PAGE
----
I feel that it is quite important to introduce members to a requirement by the Keeper/Registers of Scotland where, in connection with registration of titles in the Land Register, in particular, the sensible conveyancer should give careful consideration to predictive conveyancing.

By this I mean that the conveyancer must anticipate with considerable accuracy exactly what the client involved in that conveyancing transaction, is likely to do over the next year or so. I can only cite two current cases where, as a result of my inability to predict action taken by the client a year after the two conveyancing transactions, I now face a fee issued by the Keeper for cancellation of applications. Of the amount of the fee, more later.

The circumstances are that I act for a client who has some 40 acres remaining of an estate in Perthshire, having sold off the greater part of 9,000 acres. The residual land is mostly low ground and from time to time he will sell an area of it either as a house plot or as an extension to ground already owned by another proprietor. In 2010 two of the sales occurred and, since the residue of the estate was subject to a bank security, deeds of restriction were granted in each case and were delivered to the purchasers’ agents together with Forms 2 and 4 to allow registration. The two transactions represented transfers for value and were therefore first registrations in the Land Register.

A year later, in 2011 the client decided to discharge the bank security and the appropriate discharge was submitted with an SAF form since the title was and remained in the Register of Sasines. The discharge was recorded promptly and received back duly recorded.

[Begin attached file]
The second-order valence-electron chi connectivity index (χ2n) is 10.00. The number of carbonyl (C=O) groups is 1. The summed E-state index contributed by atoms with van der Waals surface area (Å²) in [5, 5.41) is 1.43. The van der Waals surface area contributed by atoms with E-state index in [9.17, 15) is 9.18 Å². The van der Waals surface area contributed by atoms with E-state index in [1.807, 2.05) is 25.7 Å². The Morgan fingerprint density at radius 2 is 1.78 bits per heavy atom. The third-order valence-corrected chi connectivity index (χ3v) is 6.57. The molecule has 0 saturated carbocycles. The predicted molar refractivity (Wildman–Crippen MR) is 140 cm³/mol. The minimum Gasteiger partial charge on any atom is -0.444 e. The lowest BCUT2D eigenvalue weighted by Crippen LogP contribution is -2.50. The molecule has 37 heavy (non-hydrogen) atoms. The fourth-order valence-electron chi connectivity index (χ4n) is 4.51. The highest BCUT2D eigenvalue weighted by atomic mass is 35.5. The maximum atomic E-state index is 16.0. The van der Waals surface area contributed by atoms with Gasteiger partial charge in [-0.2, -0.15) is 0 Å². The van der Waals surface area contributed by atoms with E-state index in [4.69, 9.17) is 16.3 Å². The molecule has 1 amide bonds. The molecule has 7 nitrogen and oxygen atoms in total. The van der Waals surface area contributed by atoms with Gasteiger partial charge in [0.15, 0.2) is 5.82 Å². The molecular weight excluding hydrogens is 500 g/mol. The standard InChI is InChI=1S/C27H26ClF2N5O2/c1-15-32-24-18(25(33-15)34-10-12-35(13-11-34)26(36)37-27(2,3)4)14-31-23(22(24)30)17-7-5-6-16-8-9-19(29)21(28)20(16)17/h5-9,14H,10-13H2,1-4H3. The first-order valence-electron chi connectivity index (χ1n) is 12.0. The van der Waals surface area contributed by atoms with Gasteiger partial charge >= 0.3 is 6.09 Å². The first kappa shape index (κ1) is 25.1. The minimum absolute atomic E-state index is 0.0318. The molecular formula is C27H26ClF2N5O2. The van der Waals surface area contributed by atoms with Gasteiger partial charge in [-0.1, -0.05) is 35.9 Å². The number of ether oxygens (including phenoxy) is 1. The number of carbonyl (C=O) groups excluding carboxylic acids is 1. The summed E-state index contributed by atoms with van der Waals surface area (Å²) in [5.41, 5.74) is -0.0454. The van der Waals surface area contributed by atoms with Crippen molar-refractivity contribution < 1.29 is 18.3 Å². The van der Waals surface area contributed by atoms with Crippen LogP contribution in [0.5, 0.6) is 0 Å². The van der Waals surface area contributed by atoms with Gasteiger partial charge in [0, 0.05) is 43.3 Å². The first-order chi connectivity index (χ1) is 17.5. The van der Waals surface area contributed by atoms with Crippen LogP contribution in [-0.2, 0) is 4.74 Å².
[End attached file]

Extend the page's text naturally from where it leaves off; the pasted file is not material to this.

We have now, in 2012, received a letter from the Keeper in each case, returning the deed of restriction pointing out that the standard security to which it related has now been fully discharged and that the deed is no longer required. It should be noted that the Keeper appears only now to be dealing with the two applications submitted in 2010.

I have no grouse with the return of the deeds of restriction. However the letter proceeds to state that a cancellation fee of £60 is charged in terms of the current order regulating fees in the Registers of Scotland. It then goes on to state that not only will the Keeper retain the £30 submitted as a registration fee in each case but that a further fee paper of £30 for the balance will be issued in due course.

I therefore recommend that the alert conveyancer must be astute enough to anticipate precisely what his client may do in the future, in the knowledge that not only is an earlier application for registration of a deed likely to be cancelled but that it will cost the conveyancer a further and additional cancellation charge if he does not apply what I will happily call in the future, “predictive conveyancing” or “anticipatory conveyancing”

Colin Mackay, Gillespie Macandrew LLP, Edinburgh